Genetic Chaos

Wednesday, May 26, 2004

Origin and Diffusion of mtDNA Haplogroup X

A maximum parsimony tree of 21 complete mitochondrial DNA (mtDNA) sequences belonging to haplogroup X and the survey of the haplogroup-associated polymorphisms in 13,589 mtDNAs from Eurasia and Africa revealed that haplogroup X is subdivided into two major branches, here defined as “X1” and “X2.” The first is restricted to the populations of North and East Africa and the Near East, whereas X2 encompasses all X mtDNAs from Europe, western and Central Asia, Siberia, and the great majority of the Near East, as well as some North African samples. Subhaplogroup X1 diversity indicates an early coalescence time, whereas X2 has apparently undergone a more recent population expansion in Eurasia, most likely around or after the last glacial maximum. It is notable that X2 includes the two complete Native American X sequences that constitute the distinctive X2a clade, a clade that lacks close relatives in the entire Old World, including Siberia. The position of X2a in the phylogenetic tree suggests an early split from the other X2 clades, likely at the very beginning of their expansion and spread from the Near East.

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mtDNA Haplogroup X: An Ancient Link between Europe/Western Asia and North America?

On the basis of comprehensive RFLP analysis, it has been inferred that ª97% of Native American mtDNAs belong to one of four major founding mtDNA lineages, designated haplogroups “A”–“D.” It has been proposed that a fifth mtDNA haplogroup (haplogroup X) represents a minor founding lineage in Native Americans. Unlike haplogroups A–D, haplogroup X is also found at low frequencies in modern European populations. To investigate the origins, diversity, and continental relationships of this haplogroup, we performed mtDNA high-resolution RFLP and complete control region (CR) sequence analysis on 22 putative Native American haplogroup X and 14 putative European haplogroup X mtDNAs. The results identified a consensus haplogroup X motif that characterizes our European and Native American samples. Among Native Americans, haplogroup X appears to be essentially restricted to northern Amerindian groups, including the Ojibwa, the Nuu-Chah-Nulth, the Sioux, and the Yakima, although we also observed this haplogroup in the Na-Dene–speaking Navajo. Median network analysis indicated that European and Native American haplogroup X mtDNAs, although distinct, nevertheless are distantly related to each other. Time estimates for the arrival of X in North America are 12,000–36,000 years ago, depending on the number of assumed founders, thus supporting the conclusion that the peoples harboring haplogroup X were among the original founders of Native American populations. To date, haplogroup X has not been unambiguously identified in Asia, raising the possibility that some Native American founders were of Caucasian ancestry.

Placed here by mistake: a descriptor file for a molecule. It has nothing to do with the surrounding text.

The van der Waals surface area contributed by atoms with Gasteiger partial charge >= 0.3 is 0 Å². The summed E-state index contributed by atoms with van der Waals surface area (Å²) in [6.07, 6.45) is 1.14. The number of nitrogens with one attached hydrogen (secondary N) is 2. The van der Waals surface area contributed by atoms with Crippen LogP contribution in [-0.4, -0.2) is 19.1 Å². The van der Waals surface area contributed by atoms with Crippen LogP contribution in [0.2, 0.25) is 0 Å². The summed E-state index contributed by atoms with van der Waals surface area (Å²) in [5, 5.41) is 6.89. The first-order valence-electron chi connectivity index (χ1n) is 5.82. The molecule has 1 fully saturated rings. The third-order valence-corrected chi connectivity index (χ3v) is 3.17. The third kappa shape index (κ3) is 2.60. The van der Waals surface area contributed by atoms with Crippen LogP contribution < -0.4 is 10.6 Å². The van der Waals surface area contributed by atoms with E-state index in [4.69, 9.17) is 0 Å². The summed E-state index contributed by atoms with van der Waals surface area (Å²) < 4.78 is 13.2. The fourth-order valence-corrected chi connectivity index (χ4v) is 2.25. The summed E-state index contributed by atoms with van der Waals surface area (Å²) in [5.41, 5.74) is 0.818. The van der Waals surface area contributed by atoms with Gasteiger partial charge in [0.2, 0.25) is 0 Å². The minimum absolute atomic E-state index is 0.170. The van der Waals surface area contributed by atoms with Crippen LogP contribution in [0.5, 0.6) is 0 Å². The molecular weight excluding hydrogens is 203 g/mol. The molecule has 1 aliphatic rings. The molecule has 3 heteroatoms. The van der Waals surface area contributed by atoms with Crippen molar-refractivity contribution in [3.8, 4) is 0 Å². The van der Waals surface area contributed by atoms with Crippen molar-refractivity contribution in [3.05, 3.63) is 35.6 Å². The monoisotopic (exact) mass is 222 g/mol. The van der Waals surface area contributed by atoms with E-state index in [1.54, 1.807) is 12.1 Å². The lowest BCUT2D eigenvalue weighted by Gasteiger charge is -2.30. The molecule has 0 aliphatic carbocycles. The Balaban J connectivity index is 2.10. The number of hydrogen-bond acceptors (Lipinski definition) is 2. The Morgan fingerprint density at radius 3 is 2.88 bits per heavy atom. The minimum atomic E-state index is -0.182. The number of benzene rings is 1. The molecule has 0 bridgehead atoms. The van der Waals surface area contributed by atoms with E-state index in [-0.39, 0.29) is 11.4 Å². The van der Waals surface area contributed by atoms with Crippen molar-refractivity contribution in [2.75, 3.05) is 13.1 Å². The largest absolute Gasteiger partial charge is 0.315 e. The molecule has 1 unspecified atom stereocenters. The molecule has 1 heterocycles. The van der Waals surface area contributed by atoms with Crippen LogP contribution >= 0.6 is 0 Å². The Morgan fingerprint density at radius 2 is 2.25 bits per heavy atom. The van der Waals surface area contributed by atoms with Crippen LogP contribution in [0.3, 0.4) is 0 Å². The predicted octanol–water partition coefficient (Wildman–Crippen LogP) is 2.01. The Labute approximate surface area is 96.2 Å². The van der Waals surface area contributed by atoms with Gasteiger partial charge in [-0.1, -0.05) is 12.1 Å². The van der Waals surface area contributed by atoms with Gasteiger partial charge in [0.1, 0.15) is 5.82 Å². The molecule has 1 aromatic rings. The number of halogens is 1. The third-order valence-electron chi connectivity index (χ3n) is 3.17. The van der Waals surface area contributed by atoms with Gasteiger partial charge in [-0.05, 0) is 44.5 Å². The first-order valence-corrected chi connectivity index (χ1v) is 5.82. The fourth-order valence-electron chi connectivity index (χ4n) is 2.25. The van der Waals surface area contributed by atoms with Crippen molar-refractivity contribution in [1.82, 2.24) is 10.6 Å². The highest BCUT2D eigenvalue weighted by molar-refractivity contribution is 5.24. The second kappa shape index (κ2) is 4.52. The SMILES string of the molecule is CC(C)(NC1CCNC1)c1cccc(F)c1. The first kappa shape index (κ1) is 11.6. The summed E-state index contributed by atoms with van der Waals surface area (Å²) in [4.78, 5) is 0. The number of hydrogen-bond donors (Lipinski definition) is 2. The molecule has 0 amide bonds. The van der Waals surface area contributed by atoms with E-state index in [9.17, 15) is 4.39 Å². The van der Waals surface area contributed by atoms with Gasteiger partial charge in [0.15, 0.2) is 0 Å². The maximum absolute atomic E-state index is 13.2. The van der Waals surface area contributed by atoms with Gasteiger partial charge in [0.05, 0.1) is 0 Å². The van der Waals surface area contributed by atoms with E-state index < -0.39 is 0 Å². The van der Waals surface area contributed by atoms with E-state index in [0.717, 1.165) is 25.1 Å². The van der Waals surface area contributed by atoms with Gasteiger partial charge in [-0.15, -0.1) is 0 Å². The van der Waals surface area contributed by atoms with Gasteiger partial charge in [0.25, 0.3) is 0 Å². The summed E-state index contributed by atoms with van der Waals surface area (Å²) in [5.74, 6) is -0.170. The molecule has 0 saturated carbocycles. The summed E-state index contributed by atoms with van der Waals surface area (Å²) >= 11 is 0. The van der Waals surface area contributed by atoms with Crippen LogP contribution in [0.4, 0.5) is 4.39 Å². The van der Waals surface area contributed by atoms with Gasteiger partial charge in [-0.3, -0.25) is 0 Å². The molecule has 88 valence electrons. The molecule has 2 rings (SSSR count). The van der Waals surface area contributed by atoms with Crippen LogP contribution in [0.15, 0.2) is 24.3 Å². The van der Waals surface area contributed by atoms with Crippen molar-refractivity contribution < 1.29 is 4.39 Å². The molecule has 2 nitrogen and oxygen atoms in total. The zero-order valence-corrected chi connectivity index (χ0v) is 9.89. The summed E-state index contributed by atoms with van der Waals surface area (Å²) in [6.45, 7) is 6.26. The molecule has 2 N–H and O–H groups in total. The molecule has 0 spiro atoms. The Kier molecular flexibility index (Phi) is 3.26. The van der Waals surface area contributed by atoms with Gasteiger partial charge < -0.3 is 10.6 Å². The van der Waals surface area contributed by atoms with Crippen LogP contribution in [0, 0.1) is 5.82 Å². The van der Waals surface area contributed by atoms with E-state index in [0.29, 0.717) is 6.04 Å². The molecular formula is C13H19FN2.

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Brief Communication: Haplogroup X Confirmed in Prehistoric North America

Haplogroup X represents approximately 3% of all modern Native North American mitochondrial lineages. Using RFLP and hypervariable segment I (HVSI) sequence analyses, we identified a prehistoric individual radiocarbon dated to 1,340 plus or minus 40 years BP that is a member of haplogroup X, found near the Columbia River in Vantage, Washington. The presence of haplogroup X in prehistoric North America, along with recent findings of haplogroup X in southern Siberians, confirms the hypothesis that haplogroup X is a founding lineage.

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